My freshman year, the only thing I knew I was good at was talking.
I would ride in the car, asking my aunt millions of questions all at once, and she always seemed to know the answer, so it was easy for me to ask anything. But did I know I could do this as a future job? Of course not, until I got into journalism.
Most of the time students don’t have an idea of what they should do after high school. Some don’t even have a plan for what to do during high school.
In my case, journalism has been the most influential class I ever took. It opened many doors for me. I’m meeting new people in the community, and learning and working with classmates and adults in ways I would have never thought possible. I’m making friendships with people who can relate to having a similar passion as me. And I would have never known I had these interests until I got into the class.
I’ve participated in workshops. I wrote a few pieces, published an investigative story about why so many bilingual students take Spanish 1, and interviewed my school’s French teacher, who also happens to speak Arabic and Berber. Last spring, I learned how to create a résumé, applied for an internship, and spent the summer working with WUNC to create my own radio segment.
Young people need an opening, even if it’s small, because many don’t know where to start. Schools should be able to provide these types of openings for other classes as well. And with the $18 million grant from MacKenzie Scott, DPS could give these kinds of opportunities to all students.
When kids enter high school, many only think about passing their classes, moving on to the next grade, and surviving that final exam. Others don’t care about their classes or their GPA. They don’t think high school is important.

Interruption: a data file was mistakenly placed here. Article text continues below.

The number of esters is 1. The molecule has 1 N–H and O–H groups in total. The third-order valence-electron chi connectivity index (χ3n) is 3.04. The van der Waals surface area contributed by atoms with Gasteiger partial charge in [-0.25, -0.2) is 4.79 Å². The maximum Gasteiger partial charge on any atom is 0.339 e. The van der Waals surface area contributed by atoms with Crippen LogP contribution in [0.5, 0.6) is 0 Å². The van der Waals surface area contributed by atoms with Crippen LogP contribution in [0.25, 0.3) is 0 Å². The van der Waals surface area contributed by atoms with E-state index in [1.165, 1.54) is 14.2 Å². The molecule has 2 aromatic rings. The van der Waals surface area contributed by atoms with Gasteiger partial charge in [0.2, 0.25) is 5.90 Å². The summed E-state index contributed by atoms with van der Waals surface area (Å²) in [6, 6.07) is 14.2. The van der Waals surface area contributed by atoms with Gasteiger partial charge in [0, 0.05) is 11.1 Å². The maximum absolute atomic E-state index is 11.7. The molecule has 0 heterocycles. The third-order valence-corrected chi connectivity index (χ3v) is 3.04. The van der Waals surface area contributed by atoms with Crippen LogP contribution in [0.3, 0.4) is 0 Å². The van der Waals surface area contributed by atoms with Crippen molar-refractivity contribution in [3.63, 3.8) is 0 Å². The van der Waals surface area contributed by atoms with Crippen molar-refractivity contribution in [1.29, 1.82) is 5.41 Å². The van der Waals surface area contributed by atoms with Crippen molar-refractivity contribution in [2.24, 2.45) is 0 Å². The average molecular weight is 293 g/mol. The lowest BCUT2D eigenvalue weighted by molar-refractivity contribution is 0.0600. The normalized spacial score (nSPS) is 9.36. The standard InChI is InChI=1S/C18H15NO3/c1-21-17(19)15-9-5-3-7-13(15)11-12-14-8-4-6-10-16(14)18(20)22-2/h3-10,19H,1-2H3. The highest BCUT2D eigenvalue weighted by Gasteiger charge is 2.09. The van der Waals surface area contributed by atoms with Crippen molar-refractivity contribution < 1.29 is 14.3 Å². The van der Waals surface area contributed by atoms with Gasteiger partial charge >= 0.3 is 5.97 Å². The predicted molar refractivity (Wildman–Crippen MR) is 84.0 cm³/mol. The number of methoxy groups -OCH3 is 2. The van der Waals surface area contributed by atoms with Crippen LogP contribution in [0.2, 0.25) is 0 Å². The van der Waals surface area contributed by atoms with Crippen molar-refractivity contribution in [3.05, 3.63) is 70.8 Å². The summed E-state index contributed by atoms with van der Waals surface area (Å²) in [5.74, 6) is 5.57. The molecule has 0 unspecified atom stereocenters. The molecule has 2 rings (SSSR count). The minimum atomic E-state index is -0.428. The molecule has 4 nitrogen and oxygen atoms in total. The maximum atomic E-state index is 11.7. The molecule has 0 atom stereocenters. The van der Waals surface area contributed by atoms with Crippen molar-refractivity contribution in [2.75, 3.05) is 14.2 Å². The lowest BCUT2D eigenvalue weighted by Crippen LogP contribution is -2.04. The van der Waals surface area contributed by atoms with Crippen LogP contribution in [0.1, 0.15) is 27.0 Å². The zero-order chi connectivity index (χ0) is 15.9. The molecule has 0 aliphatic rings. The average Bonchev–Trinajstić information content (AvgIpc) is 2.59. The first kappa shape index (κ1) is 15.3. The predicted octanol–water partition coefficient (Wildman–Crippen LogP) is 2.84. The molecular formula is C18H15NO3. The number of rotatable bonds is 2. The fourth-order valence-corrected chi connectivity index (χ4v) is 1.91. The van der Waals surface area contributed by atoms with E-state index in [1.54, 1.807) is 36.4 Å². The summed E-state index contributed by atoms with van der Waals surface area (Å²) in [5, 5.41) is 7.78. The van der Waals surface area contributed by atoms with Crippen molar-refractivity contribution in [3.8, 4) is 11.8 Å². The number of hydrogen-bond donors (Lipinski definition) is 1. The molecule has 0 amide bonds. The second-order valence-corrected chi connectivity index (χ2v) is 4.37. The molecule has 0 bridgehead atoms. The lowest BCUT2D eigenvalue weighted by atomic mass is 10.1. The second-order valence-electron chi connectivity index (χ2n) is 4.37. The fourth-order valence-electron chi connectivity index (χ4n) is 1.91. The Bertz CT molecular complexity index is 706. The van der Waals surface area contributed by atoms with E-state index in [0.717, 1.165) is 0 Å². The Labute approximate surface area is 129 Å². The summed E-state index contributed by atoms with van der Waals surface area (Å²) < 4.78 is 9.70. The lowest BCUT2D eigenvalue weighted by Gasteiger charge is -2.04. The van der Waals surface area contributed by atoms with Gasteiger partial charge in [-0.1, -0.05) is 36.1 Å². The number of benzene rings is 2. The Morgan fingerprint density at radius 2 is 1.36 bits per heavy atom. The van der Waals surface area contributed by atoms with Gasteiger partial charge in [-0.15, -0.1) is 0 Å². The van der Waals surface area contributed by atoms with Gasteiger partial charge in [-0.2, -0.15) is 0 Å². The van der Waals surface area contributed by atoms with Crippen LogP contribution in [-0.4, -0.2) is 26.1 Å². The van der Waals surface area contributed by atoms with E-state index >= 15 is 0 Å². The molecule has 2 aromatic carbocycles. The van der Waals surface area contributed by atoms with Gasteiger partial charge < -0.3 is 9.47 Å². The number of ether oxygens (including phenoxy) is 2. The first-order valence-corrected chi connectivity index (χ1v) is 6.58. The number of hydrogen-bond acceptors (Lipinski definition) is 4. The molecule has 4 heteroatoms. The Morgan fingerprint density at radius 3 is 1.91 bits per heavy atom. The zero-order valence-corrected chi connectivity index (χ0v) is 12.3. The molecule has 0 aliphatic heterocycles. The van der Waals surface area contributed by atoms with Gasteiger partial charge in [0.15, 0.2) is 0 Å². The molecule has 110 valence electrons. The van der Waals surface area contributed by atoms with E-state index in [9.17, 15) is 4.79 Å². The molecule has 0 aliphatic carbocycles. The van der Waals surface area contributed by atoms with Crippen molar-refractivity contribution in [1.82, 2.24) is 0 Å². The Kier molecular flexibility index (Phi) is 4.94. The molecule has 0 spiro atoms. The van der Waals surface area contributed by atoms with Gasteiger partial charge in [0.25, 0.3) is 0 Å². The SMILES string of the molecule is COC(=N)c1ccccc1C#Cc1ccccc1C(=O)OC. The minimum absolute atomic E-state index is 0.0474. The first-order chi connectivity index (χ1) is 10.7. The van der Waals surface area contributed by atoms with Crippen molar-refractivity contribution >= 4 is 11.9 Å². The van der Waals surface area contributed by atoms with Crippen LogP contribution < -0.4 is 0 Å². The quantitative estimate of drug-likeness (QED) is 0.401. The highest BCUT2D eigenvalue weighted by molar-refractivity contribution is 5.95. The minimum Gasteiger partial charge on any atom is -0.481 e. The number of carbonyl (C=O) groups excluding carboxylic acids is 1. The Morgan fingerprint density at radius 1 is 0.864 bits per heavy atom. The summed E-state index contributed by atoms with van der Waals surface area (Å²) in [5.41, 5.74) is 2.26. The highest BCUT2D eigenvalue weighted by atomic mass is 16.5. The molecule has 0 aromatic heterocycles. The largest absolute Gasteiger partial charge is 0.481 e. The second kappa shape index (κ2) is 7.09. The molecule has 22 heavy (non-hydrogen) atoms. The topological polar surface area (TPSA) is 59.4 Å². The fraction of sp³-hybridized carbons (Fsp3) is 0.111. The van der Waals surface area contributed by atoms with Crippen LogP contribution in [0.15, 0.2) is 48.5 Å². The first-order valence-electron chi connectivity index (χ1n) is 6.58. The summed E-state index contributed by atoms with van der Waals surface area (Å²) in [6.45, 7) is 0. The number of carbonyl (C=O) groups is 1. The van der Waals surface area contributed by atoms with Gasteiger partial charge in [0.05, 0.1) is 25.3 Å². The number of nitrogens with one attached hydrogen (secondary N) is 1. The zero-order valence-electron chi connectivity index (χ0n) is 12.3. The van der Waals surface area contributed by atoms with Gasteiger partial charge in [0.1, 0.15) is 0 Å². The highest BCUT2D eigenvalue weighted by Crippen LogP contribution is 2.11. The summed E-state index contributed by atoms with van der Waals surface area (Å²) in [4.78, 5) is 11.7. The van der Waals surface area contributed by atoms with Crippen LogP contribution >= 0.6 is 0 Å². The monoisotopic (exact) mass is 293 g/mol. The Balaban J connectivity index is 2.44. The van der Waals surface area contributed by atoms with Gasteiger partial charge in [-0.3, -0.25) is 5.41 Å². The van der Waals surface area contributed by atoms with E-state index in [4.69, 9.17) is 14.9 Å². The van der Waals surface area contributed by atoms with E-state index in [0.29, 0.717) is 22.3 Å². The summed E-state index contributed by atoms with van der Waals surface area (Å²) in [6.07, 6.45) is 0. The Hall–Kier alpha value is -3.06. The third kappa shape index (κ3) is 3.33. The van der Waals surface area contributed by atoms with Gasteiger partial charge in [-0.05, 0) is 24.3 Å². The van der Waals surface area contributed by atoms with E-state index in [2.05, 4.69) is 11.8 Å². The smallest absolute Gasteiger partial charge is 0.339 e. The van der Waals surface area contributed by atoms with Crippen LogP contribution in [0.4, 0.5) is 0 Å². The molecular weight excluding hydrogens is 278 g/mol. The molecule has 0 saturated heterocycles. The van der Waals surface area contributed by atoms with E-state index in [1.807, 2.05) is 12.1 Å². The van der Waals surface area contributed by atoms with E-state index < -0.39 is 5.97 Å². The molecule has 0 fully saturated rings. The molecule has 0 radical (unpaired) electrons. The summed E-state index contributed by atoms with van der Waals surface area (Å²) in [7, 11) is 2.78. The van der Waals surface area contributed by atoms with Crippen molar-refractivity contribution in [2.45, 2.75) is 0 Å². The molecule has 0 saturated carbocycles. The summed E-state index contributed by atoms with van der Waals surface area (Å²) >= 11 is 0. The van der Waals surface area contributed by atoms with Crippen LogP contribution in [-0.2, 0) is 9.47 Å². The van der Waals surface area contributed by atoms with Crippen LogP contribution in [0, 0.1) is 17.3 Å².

But let’s say schools gave them classes where they can actually engage, and it’s less about a structured grading rubric and more about helping them build life experiences, skills, and connections.
It’s important for young people to explore and experience what they could do as a career in the future. And high school is the time to do it. At the very least, it will give kids activities to put on their college applications. And at most, more students like me, who feel lost and unsure about their futures, will realize the value of school and discover what they could do in their lives, like making a difference in their communities, making their families proud, and bettering themselves as a whole. This could be done with one push, one opening, to change and better a student’s life. DPS should use the grant money to give high school students the chance to explore interests that could become occupations rather than forcing them to concentrate only on academics.
This op-ed was previously published by Indy Week